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Only in America

Only in America

By Oliver Del Signore

June 8, 2001

There was a time when people who were brain-dead were allowed to pass away with dignity. These days, we have them serve on juries in civil trials.

A Los Angeles jury recently took nine days to ponder the evidence and testimony in the trial of Richard Boeken verses Phillip Morris and award Mr. Boeken over three billion dollars in damages. Yes, that was three billion, with a “B”.

Mr. Boeken, a lifelong smoker who began puffing on Marlboros in 1957 contracted lung and brain cancer. Naturally, it was not his fault for smoking all those years. It was Phillip Morris’s fault because they advertised their perfectly legal product and presented smoking as “cool” and Mr. Boeken was dumb enough to believe it.

Yes, I said dumb.

How else to describe a person who can, with a straight face, claim it was not until the mid-90’s that he became aware of the health warnings about tobacco despite the fact that warnings have been required by Congress on cigarette packages and in advertising since the mid-60’s. Perhaps Mr. Boeken never read the warning on any of the 11,000 plus packs of cigarettes he smoked during the past 30 years. With 20 butts to the pack, that means he had over 200,000 opportunities to notice them but missed them each time. And of course, he never watched any television, or listened to any radio, where he might have been clued-in to the dangers of inhaling tobacco smoke. Yuh, right.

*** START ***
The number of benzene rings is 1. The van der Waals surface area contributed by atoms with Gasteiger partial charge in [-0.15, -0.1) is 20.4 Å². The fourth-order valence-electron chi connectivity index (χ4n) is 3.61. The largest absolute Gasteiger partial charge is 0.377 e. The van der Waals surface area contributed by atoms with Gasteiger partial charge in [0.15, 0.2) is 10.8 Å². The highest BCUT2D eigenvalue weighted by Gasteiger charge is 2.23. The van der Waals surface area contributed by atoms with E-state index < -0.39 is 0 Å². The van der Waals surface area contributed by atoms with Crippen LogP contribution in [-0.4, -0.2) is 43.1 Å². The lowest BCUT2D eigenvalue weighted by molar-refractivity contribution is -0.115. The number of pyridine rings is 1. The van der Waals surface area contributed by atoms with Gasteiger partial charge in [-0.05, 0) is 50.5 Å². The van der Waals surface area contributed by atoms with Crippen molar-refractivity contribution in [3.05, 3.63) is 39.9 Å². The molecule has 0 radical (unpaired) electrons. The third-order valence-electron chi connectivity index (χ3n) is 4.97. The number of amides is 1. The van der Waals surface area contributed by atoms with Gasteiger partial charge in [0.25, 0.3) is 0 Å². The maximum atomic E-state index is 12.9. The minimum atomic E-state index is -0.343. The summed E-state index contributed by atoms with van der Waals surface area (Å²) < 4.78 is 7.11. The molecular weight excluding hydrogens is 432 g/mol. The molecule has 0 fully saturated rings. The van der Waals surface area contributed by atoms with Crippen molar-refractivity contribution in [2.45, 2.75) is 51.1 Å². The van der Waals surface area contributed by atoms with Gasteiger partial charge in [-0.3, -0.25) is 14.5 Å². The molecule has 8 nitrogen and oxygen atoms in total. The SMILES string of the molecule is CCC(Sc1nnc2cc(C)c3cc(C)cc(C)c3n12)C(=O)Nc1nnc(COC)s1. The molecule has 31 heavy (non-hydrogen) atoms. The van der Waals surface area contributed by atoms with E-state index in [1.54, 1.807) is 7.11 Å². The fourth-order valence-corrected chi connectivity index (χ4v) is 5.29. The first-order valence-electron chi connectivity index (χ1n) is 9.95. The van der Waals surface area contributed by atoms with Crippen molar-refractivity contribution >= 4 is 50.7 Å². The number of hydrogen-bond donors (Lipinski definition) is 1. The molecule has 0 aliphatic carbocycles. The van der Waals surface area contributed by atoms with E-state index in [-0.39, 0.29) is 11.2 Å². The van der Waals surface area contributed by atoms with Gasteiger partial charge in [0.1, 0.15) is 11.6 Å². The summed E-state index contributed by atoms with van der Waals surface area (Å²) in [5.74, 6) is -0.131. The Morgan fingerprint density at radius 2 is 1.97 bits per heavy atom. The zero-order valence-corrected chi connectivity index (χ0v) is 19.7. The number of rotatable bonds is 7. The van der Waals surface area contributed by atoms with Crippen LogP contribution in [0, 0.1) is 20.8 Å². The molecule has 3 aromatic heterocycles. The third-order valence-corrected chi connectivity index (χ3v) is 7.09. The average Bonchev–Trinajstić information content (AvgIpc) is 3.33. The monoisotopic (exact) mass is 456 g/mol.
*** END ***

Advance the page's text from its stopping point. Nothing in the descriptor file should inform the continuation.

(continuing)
Based on either his stupidity, if he really didn’t know, or his absurd lie if he did, one would imagine a jury composed of even slow-thinkers would take all of ten minutes in the jury room to decide Mr. Boeken was responsible for his own health problems and send him and his lawyers packing after ordering him, and them, to pay Phillip Morris what it cost to defend themselves against such an obviously frivolous lawsuit.

But no. These days there is nothing too frivolous to litigate. There is nothing we might possibly do for which we have any responsibility. It is always someone else’s fault and that someone must pay. And pay big.

We can only hope that Phillip Morris’ will appeal this absurd verdict and that it will land on the desk of a judge who is more concerned with logic, reason, and law than he is with sending politically correct messages.

And please, let’s start disqualifying those potential jurors who are on life-support.